About the documentary
When Thomas Watson, a 24 year old man with Asperger’s syndrome, first told me about his grandmother's experience, I was left dumbfounded. I had lived in Indonesia for several years, and I thought I knew about the history of the country, yet I had never heard about the story of the Dutch and Indonesian civilians imprisoned in concentration camps by the Japanese Imperial Army during the occupation of the Dutch East Indies, now Indonesia, from 1942 to 1945. I had also never been told about the inhumane sex slavery program that had been put in place by the Japanese Imperial Army during that period, which Thomas’s family feared that his grandmother may have been a victim of.
In the weeks following our conversation, Thomas and I concluded it was absolutely necessary to research Yvonne Holman's life during the war in the form of a documentary, as three generations of the Watson had, and were still living in fear: the fear of not knowing what happened to Yvonne in the camps, the fear they would never know because Yvonne had passed away, but most of all the fear Yvonne had been a sex-slave. Armed with one camera and a laptop, Thomas and I flew to Lampersari concentration camp, in the desperate hope of finding elements that would help the family make sense of a 75 year old haunting family secret.
From the start of our investigation, it immediately became clear that 75 years after the end of the War, nearly everything, from the people to the places and records from that period, had vanished. It also became clear that a page of history had intentionally never been written, in order to conceal crimes against humanity committed by the occupying forces from 1942 to 1945. Unwittingly, Thomas and I stumbled upon a story much bigger than the family secret itself, a story of persecution, degradation and the attempted extermination of thousands of women and children. Not only had we suddenly been given the immense responsibility of finding answers for the victim’s descendants, but we also had to do it fast, as there were few first hand witnesses left alive.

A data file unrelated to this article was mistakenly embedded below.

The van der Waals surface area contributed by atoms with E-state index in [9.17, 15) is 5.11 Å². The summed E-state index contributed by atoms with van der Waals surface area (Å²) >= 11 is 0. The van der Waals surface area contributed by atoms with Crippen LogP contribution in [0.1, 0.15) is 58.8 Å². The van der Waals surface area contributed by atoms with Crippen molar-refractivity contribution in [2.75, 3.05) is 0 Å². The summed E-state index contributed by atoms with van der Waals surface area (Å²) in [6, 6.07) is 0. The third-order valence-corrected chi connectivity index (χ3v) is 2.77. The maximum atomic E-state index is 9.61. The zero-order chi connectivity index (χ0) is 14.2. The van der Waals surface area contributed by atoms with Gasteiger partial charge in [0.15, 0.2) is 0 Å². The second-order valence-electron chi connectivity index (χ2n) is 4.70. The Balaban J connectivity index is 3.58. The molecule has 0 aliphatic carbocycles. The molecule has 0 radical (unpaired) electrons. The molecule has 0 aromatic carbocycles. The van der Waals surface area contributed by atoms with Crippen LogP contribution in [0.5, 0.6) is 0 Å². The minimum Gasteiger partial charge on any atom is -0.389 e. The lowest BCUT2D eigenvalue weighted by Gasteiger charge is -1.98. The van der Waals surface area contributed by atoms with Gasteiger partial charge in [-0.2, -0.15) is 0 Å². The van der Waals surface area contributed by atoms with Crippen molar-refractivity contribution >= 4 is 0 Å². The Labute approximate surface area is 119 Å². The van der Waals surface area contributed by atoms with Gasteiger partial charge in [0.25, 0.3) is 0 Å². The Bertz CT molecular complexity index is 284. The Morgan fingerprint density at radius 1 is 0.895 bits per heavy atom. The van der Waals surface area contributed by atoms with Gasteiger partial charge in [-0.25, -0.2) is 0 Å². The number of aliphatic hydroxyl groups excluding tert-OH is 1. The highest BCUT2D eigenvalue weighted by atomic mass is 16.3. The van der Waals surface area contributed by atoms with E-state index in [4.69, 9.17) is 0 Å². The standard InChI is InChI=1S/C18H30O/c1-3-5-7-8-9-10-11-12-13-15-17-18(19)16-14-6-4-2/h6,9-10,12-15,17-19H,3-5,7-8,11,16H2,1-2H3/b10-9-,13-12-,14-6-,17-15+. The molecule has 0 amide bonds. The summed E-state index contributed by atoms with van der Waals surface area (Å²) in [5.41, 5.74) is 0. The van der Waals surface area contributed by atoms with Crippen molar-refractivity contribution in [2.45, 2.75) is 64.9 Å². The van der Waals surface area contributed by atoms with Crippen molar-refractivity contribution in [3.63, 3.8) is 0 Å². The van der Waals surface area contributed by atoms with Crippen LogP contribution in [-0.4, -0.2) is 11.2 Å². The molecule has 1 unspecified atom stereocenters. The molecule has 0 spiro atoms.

After five years of research and filmmaking, we have uncovered compelling evidence that crimes against humanity were committed by the Japanese Imperial Army that have never been brought to light. Yvonne Holman, Thomas’s grandmother, was among the victims of these crimes, along with thousands of other families. This documentary humbly tries to make sense of this forgotten period of history and give a voice to the unheard victims of the Japanese-run death camps.
Jean-Baptiste Breliere, Director of The Past Ended On Mango Street.
About the Filmmakers
Jean-Baptiste Breliere is a film and documentary Director, Producer and Screenplay Writer with a Master of Fine Arts from New York University (Tisch School of the Arts).
He has worked on film and documentary productions in Singapore, Malaysia, Thailand, Australia, Indonesia, the Netherlands and France on individual projects and for television companies such as B.B.C. World.
The director’s films have received awards and have appeared in festivals and organisations around the world, including Slamdance Film Festival, New York Picturestart International Film Festival, Fusion Film Festival and New York University.
From 2013 to 2014 Jean-Baptiste worked extensively in Indonesia as a filmmaker and educator. A career highlight for him during this period was the opportunity to teach documentary filmmaking for Myuran Sukumaran’s prison school based in Denpasar, Bali.
Jean-Baptiste was living in Melbourne, Australia where he was working on the Feature Documentary The World Ended on Mango Street which will be released in 2021. He is currently living in France and working on several new projects.
Creative Producer/ Post-Production Director
Thomas is a filmmaker based in Melbourne, and he graduated with honours in Acting from Federation University, in Ballarat. He has performed on the stage where he was selected to participate in a masterclass with Hollywood character actor Dee Wallace. His voice acting skills are heard in the documentary.
He has worked as producer in a self-devised production called The Deviants, which was further developed as a solo piece for his honours thesis. The Past Ended on Mango Street is his first film production.
He has recently completed a Masters of Media and Communications specialising in post-production and radio, where his skills have been used in a variety of student productions. Thomas is currently developing projects for a variety of different media television, cinema and the internet, which will be produced by his film company.